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Eye Can See Clearly Now: Structure of Lipid That Keeps Our Tears Clear Discovered

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News

Eye Can See Clearly Now: Structure of Lipid That Keeps Our Tears Clear Discovered

Researchers in Australia using advanced mass spectrometry approaches have determined the structure of an ultra long-chain fatty acid that is key to keeping the tear film lipid layer optically clear. The finding may be used to improve eye drop formulations. Credit: Sarah Hancock/JLR
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As anyone who has experienced an annoying alternation between dry and watery eyes can confirm, tears alone aren't enough to keep the eye from drying out. A microscopically thin film of oils known as the tear film lipid layer is key to preventing the tear film from evaporating. In this month's issue of the Journal of Lipid Research, a group of Australian researchers report the structure of a key long-chain lipid in the tear film lipid layer. Their finding may be used to improve treatments for dry eye.

Although the long-chain lipids in question make up just 5% of the tear film lipid layer, they play an important role in vision. Without them, earlier studies showed, the lipid layer would resemble an oil slick atop a puddle. "This clearly wouldn't be satisfactory for you to look through," said Stephen Blanksby, a professor at the Queensland University of Technology who led the research team in this study. He saw the Langmuir trough research, carried out by others, as a prompt to determine the precise structure of the ultra-long-chain lipids of the eye.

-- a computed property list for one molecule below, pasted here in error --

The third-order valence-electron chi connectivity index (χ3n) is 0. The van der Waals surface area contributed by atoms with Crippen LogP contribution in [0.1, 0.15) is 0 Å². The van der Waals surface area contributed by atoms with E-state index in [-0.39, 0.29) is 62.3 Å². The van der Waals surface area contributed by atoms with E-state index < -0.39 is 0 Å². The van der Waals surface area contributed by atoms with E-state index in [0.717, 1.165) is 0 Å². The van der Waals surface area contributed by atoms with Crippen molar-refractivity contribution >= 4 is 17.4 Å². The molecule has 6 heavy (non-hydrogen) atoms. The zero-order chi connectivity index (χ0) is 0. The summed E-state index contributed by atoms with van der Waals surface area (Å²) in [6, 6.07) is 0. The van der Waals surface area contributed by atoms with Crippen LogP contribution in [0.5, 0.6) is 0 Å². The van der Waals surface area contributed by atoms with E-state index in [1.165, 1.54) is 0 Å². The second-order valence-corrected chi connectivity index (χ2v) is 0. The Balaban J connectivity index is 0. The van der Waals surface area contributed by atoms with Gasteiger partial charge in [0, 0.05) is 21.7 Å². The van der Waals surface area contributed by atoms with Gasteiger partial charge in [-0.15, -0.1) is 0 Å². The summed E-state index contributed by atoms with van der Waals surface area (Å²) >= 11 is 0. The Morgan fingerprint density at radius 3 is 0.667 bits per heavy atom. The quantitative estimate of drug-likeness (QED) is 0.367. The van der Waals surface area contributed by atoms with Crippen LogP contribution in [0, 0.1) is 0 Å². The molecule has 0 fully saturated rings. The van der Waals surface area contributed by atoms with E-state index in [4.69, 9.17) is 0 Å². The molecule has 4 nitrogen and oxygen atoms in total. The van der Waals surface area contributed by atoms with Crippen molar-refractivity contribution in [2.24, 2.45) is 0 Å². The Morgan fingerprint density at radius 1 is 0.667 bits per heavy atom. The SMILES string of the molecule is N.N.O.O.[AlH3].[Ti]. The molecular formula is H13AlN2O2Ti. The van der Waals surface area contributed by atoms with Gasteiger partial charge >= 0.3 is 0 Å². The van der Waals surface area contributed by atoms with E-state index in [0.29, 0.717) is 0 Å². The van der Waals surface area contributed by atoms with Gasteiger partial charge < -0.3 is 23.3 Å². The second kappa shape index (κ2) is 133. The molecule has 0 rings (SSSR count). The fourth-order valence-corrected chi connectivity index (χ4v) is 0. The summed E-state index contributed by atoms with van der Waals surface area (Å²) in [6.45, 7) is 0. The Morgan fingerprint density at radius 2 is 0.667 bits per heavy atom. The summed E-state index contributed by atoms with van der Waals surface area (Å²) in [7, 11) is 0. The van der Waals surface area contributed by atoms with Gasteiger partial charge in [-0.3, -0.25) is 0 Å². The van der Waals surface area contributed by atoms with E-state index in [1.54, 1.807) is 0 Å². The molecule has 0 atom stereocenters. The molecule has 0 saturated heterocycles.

The tear film lipid layer comes from meibum, secreted from the lower eyelid. Scientists can collect meibum samples from brave volunteers by running a small spatula gently over their lower lids, but it is difficult to obtain enough for conventional assays like NMR.

Complicating matters, the team needed to differentiate between isomers. They knew long lipid was made of two fatty acids, but not whether they were joined end-to-end or branched, a question conventional mass spectrometry couldn't answer.

Fortunately, Blanksby and colleague Todd Mitchell of the University of Wollongong have spent the last decade fine-tuning mass spectrometric techniques to characterize lipids. "We were able to bring a unique toolbox to bear," said Blanksby. "Some of these techniques may not exist outside Todd's and my laboratory."

By incorporating established approaches, such as ozonolysis, into a mass spectrometry workflow, the team determined that the most abundant of the ultra-long lipids is joined end-to-end, and pinpointed each of its double bonds. The mass spectrometers handed off the structure to chemist colleagues led by Michael Kelso, who developed a method to synthesize it.

The team is now working with industry partner Allergan, which co-funded the research with the Australian Research Council, on incorporating the new synthetic long-chain lipid as a component of drops for dry eye. While our knowledge of the lipid layer has expanded, according to Blanksby many eye drops still use mineral oil. "This type of work provides a framework to produce a product that mimics, and is based on, the actual components that are present in human tears," he said. He hopes that by creating a better match to the real tear film, blurriness and other side effects of using eye drops can be alleviated.

This article has been republished from materials provided by The American Society for Biochemistry and Molecular Biology. Note: material may have been edited for length and content. For further information, please contact the cited source.

Reference

Sarah E. Hancock, et al. Mass spectrometry-directed structure elucidation and total synthesis of ultra-long chain (O-acyl)-ω-hydroxy fatty acids. Journal of Lipid Research, 2018; 59 (8): 1510 DOI: 10.1194/jlr.M086702

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